►Tell us about you and your podcast
On Comedy History 101, comedian/author Harmon Leon and Filmmaker Scott Calonico dive into the history of comedy; bringing podcast listeners some of their favorite comedy influences, cult classics, and all things comedy history. My background is performing comedy at comedy festivals around the world, being a contributing writer for Vice, producing videos for places such as Vanity Fair - as well as writing 7 books; the latest is called: Meet the Deplorables: Infiltrating Trump America.
►Why & how did you start this podcast?
We do another podcast called This is the President. Comedy History 101 spun off from that. I've worked most of my adult life in comedy, gigging at comedy festivals around the world - so the world of comedy is what I'm most passionate about. Yes, I love podcasts. My podcast queue ranges from history to linguistics and comedy. We started Comedy History 101 a year ago - because comedy is a topic we both are passionate and knowledgeable about. It took about two days to release the first episode of Comedy History 101 - each episode is a heavy edit because we drop in a lot of comedy audio soundbites.
►How'd you find the time and funding to do this podcast?
Funding? Ha! Time; we just schedule it. We started doing Comedy History 101 as a monthly podcast - now we're trying to produce a new episode each week. The editing and research for each episode is the most time consuming. Yes, we fund the podcast ourselves - but we are always looking for sponsors.
►What do you gain from podcasting?
Yes we take sponsors. Our other podcast, This Is The President, has gotten sponsors. We were contacted by an agency that pairs podcasts with sponsors - that's how we got our first spots. Podcasting is another way to spread our brand. Besides podcasting, I perform comedy, produce videos, and write books - so it's a good synergy that we put out there by having another outlet to tell stories.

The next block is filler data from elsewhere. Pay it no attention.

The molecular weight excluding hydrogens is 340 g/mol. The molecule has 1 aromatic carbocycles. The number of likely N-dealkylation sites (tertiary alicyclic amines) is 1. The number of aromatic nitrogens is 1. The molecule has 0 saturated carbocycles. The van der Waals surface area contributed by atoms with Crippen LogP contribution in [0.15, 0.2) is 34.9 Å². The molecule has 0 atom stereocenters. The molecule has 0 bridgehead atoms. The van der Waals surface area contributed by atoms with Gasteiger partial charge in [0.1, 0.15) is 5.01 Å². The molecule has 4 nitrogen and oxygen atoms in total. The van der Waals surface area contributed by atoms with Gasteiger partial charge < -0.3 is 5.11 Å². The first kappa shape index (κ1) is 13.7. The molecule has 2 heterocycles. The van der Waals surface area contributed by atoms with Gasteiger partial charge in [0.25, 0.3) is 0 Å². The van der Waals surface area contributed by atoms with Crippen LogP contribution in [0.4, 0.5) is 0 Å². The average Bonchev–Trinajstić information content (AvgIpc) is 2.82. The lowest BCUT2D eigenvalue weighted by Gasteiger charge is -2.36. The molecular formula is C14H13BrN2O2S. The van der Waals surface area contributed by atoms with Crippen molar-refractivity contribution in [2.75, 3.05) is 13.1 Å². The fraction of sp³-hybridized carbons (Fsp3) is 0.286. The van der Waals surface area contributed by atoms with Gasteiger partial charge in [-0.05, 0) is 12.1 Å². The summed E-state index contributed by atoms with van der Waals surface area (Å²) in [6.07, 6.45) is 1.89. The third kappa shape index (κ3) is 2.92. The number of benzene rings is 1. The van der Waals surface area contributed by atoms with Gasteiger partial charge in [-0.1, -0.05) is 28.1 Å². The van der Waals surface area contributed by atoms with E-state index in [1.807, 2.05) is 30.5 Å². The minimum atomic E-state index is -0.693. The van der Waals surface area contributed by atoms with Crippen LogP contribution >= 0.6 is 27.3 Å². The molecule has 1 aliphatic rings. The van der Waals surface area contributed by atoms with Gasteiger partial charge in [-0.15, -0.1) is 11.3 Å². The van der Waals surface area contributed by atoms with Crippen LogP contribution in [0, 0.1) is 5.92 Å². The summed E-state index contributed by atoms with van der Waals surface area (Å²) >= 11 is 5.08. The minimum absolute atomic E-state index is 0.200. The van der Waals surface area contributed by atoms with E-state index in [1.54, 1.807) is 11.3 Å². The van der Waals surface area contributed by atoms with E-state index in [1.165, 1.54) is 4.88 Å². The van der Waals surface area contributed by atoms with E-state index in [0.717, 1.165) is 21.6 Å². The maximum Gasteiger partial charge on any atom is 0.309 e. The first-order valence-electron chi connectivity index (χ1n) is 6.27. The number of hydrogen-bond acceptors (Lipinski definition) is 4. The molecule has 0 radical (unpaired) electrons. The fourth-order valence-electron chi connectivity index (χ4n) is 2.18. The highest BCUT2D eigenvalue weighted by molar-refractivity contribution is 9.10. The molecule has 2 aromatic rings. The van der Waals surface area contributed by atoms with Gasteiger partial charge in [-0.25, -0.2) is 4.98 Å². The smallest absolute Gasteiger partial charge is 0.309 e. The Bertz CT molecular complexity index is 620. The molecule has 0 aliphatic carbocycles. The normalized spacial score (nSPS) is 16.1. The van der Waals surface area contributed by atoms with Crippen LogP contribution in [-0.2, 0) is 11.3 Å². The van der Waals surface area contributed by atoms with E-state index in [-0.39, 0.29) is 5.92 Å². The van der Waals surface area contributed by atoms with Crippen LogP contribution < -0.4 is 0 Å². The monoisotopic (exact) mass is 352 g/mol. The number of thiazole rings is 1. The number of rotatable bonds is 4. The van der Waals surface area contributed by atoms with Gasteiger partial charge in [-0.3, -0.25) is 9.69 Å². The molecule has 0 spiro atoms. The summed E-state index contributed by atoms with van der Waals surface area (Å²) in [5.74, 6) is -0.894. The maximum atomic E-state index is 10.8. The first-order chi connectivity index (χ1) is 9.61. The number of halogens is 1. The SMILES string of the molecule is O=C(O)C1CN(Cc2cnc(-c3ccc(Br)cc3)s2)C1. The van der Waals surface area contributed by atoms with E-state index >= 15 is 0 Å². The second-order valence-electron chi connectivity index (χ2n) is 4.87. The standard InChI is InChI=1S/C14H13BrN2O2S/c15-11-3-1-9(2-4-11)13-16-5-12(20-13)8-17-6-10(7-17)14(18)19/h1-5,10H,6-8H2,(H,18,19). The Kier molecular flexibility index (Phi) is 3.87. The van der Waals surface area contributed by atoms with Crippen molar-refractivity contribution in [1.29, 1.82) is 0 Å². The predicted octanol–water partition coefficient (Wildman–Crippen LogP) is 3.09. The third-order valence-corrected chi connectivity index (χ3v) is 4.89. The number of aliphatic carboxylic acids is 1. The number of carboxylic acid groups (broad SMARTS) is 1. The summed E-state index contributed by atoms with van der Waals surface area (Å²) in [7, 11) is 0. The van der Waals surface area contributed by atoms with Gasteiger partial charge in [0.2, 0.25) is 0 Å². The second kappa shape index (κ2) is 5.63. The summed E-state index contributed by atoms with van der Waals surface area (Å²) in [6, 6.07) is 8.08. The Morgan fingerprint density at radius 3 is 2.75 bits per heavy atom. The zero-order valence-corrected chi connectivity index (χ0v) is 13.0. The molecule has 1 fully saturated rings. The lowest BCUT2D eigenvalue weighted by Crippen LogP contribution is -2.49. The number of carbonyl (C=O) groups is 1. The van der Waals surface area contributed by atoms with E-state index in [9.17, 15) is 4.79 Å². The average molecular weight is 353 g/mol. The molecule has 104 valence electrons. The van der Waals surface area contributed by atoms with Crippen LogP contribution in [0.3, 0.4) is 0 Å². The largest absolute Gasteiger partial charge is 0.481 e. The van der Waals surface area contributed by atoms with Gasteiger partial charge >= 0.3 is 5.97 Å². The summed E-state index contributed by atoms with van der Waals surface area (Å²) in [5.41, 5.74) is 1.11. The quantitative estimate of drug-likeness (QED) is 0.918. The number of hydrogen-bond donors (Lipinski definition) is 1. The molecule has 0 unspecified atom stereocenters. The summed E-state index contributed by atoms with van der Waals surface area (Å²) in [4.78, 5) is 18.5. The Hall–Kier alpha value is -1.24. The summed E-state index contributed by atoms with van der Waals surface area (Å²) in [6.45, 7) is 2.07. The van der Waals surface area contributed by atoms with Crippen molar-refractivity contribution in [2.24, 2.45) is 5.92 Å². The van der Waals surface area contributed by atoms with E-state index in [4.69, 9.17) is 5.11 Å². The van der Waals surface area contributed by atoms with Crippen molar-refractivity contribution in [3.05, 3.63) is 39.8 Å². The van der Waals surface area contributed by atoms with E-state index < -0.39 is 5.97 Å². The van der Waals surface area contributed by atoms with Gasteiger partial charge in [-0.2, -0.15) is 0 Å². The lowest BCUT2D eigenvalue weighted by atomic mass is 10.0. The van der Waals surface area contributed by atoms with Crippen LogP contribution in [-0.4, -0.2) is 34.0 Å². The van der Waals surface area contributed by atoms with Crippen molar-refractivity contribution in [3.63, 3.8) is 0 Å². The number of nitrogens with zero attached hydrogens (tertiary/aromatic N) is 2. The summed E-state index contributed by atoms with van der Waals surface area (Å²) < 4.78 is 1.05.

►How does your podcasting process look like?
My co-host, Scott Calonico, lives in Scotland and I'm in New York. We each have a mic and record into Adobe Audition - while talking to each other on the phone via Skype. Once we're done recording, Scott sends me his audio and I pair the tracks together and edit it in Audition. We don't do guests. Each episode of Comedy History 101 - we do extensive research into the topic at hand and compile everything into an outline inside of a Google Doc. We also pull a lot of videos from YouTube that have to do with the episode and put it into Slack.
►How do you market your show?
The main site for Comedy History 101 is our production company's website: Wordsoverchair.com. We largely market via social media. I also plug the podcasts at my lives shows and on radio/podcast interviews I do.
►What advice would you share with aspiring (new) podcasters?
Just jump in and start doing it. You'll learn best by experience. Also listen to a lot of other podcasts; it will give you an idea of structure and other tricks they use.